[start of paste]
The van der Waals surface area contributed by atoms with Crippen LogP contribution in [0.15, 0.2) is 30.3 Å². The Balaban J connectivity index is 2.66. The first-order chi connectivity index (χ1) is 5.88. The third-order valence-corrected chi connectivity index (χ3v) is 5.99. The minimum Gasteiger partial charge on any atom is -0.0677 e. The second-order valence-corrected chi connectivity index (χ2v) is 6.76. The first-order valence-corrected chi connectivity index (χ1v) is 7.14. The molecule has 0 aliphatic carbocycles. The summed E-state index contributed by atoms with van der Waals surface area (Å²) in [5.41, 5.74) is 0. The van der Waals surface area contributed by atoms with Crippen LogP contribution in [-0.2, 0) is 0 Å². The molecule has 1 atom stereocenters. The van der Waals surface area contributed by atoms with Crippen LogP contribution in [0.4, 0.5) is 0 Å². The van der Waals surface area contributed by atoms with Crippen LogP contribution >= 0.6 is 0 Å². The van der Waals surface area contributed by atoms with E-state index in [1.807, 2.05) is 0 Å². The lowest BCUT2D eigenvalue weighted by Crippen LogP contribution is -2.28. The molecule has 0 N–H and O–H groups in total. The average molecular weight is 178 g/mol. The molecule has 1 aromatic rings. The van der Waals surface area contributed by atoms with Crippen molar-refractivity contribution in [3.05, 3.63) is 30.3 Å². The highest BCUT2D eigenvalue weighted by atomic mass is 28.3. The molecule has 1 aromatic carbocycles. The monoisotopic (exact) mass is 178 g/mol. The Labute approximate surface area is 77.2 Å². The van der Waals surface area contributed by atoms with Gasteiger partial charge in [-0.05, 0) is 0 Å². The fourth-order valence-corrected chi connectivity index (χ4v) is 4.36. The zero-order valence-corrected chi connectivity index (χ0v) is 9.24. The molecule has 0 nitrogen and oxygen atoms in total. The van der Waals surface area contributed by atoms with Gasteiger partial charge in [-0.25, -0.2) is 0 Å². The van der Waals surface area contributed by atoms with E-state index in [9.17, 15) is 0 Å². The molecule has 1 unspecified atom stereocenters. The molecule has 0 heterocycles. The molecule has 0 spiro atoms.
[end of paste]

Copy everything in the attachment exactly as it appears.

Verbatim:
The van der Waals surface area contributed by atoms with Crippen LogP contribution in [0.15, 0.2) is 30.3 Å². The Balaban J connectivity index is 2.66. The first-order chi connectivity index (χ1) is 5.88. The third-order valence-corrected chi connectivity index (χ3v) is 5.99. The minimum Gasteiger partial charge on any atom is -0.0677 e. The second-order valence-corrected chi connectivity index (χ2v) is 6.76. The first-order valence-corrected chi connectivity index (χ1v) is 7.14. The molecule has 0 aliphatic carbocycles. The summed E-state index contributed by atoms with van der Waals surface area (Å²) in [5.41, 5.74) is 0. The van der Waals surface area contributed by atoms with Crippen LogP contribution in [-0.2, 0) is 0 Å². The molecule has 1 atom stereocenters. The van der Waals surface area contributed by atoms with Crippen LogP contribution in [0.4, 0.5) is 0 Å². The van der Waals surface area contributed by atoms with Crippen LogP contribution >= 0.6 is 0 Å². The van der Waals surface area contributed by atoms with E-state index in [1.807, 2.05) is 0 Å². The lowest BCUT2D eigenvalue weighted by Crippen LogP contribution is -2.28. The molecule has 0 N–H and O–H groups in total. The average molecular weight is 178 g/mol. The molecule has 1 aromatic rings. The van der Waals surface area contributed by atoms with Crippen molar-refractivity contribution in [3.05, 3.63) is 30.3 Å². The highest BCUT2D eigenvalue weighted by atomic mass is 28.3. The molecule has 1 aromatic carbocycles. The monoisotopic (exact) mass is 178 g/mol. The Labute approximate surface area is 77.2 Å². The van der Waals surface area contributed by atoms with Gasteiger partial charge in [-0.05, 0) is 0 Å². The fourth-order valence-corrected chi connectivity index (χ4v) is 4.36. The zero-order valence-corrected chi connectivity index (χ0v) is 9.24. The molecule has 0 nitrogen and oxygen atoms in total. The van der Waals surface area contributed by atoms with Gasteiger partial charge in [-0.25, -0.2) is 0 Å². The van der Waals surface area contributed by atoms with E-state index in [9.17, 15) is 0 Å². The molecule has 1 unspecified atom stereocenters. The molecule has 0 heterocycles. The molecule has 0 spiro atoms.